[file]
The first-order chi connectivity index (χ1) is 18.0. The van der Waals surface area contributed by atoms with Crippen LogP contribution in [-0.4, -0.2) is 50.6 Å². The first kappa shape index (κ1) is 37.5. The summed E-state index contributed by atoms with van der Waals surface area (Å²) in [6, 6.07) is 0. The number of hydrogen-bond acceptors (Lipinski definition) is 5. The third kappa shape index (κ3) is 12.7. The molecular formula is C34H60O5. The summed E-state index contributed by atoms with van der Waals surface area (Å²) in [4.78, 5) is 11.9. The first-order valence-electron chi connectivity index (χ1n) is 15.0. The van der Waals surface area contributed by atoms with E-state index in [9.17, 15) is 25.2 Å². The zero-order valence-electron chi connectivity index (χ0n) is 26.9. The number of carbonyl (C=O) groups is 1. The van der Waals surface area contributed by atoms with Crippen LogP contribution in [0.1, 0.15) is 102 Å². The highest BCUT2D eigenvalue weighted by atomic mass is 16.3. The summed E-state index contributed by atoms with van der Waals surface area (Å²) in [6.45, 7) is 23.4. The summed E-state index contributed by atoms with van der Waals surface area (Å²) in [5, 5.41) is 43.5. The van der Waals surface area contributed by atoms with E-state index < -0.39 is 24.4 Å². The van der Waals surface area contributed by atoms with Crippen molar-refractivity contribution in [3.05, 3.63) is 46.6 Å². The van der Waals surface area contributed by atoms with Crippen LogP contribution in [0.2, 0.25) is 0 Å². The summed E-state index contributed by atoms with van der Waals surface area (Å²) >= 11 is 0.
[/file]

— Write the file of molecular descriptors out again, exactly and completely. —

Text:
The first-order chi connectivity index (χ1) is 18.0. The van der Waals surface area contributed by atoms with Crippen LogP contribution in [-0.4, -0.2) is 50.6 Å². The first kappa shape index (κ1) is 37.5. The summed E-state index contributed by atoms with van der Waals surface area (Å²) in [6, 6.07) is 0. The number of hydrogen-bond acceptors (Lipinski definition) is 5. The third kappa shape index (κ3) is 12.7. The molecular formula is C34H60O5. The summed E-state index contributed by atoms with van der Waals surface area (Å²) in [4.78, 5) is 11.9. The first-order valence-electron chi connectivity index (χ1n) is 15.0. The van der Waals surface area contributed by atoms with E-state index in [9.17, 15) is 25.2 Å². The zero-order valence-electron chi connectivity index (χ0n) is 26.9. The number of carbonyl (C=O) groups is 1. The van der Waals surface area contributed by atoms with Crippen LogP contribution in [0.1, 0.15) is 102 Å². The highest BCUT2D eigenvalue weighted by atomic mass is 16.3. The summed E-state index contributed by atoms with van der Waals surface area (Å²) in [6.45, 7) is 23.4. The summed E-state index contributed by atoms with van der Waals surface area (Å²) in [5, 5.41) is 43.5. The van der Waals surface area contributed by atoms with E-state index < -0.39 is 24.4 Å². The van der Waals surface area contributed by atoms with Crippen molar-refractivity contribution in [3.05, 3.63) is 46.6 Å². The van der Waals surface area contributed by atoms with Crippen LogP contribution in [0.2, 0.25) is 0 Å². The summed E-state index contributed by atoms with van der Waals surface area (Å²) >= 11 is 0.